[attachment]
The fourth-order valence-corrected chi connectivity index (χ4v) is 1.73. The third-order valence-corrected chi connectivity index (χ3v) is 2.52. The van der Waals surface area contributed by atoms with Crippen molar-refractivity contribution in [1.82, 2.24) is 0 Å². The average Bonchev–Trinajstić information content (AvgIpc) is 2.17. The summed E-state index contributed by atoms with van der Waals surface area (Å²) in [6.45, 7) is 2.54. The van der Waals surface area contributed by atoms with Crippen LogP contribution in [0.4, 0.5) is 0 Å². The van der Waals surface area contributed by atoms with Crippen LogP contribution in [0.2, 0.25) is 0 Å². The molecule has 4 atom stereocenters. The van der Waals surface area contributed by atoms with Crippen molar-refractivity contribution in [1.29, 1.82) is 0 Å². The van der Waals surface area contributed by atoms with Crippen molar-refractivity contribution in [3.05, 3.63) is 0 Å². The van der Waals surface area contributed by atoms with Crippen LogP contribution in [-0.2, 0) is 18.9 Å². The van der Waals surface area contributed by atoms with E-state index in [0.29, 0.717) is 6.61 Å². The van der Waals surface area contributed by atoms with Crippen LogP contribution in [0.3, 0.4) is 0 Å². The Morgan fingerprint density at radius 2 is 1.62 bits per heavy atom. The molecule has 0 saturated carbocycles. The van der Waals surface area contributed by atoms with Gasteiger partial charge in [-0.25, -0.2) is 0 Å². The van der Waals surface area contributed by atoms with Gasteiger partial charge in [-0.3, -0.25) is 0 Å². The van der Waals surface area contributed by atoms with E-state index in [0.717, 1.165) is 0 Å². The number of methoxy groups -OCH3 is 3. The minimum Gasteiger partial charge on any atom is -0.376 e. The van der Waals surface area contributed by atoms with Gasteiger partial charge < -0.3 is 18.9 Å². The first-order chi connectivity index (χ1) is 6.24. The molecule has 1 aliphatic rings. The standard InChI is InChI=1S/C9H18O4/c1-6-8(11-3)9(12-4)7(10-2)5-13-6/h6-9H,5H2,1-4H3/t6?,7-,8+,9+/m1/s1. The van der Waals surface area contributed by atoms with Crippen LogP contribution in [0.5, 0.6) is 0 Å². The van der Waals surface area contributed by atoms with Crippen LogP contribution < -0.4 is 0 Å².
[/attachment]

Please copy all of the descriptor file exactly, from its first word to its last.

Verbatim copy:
The fourth-order valence-corrected chi connectivity index (χ4v) is 1.73. The third-order valence-corrected chi connectivity index (χ3v) is 2.52. The van der Waals surface area contributed by atoms with Crippen molar-refractivity contribution in [1.82, 2.24) is 0 Å². The average Bonchev–Trinajstić information content (AvgIpc) is 2.17. The summed E-state index contributed by atoms with van der Waals surface area (Å²) in [6.45, 7) is 2.54. The van der Waals surface area contributed by atoms with Crippen LogP contribution in [0.4, 0.5) is 0 Å². The van der Waals surface area contributed by atoms with Crippen LogP contribution in [0.2, 0.25) is 0 Å². The molecule has 4 atom stereocenters. The van der Waals surface area contributed by atoms with Crippen molar-refractivity contribution in [1.29, 1.82) is 0 Å². The van der Waals surface area contributed by atoms with Crippen molar-refractivity contribution in [3.05, 3.63) is 0 Å². The van der Waals surface area contributed by atoms with Crippen LogP contribution in [-0.2, 0) is 18.9 Å². The van der Waals surface area contributed by atoms with E-state index in [0.29, 0.717) is 6.61 Å². The van der Waals surface area contributed by atoms with Crippen LogP contribution in [0.3, 0.4) is 0 Å². The Morgan fingerprint density at radius 2 is 1.62 bits per heavy atom. The molecule has 0 saturated carbocycles. The van der Waals surface area contributed by atoms with Gasteiger partial charge in [-0.25, -0.2) is 0 Å². The van der Waals surface area contributed by atoms with Gasteiger partial charge in [-0.3, -0.25) is 0 Å². The van der Waals surface area contributed by atoms with E-state index in [0.717, 1.165) is 0 Å². The number of methoxy groups -OCH3 is 3. The minimum Gasteiger partial charge on any atom is -0.376 e. The van der Waals surface area contributed by atoms with Gasteiger partial charge < -0.3 is 18.9 Å². The first-order chi connectivity index (χ1) is 6.24. The molecule has 1 aliphatic rings. The standard InChI is InChI=1S/C9H18O4/c1-6-8(11-3)9(12-4)7(10-2)5-13-6/h6-9H,5H2,1-4H3/t6?,7-,8+,9+/m1/s1. The van der Waals surface area contributed by atoms with Crippen LogP contribution in [0.5, 0.6) is 0 Å². The van der Waals surface area contributed by atoms with Crippen LogP contribution < -0.4 is 0 Å².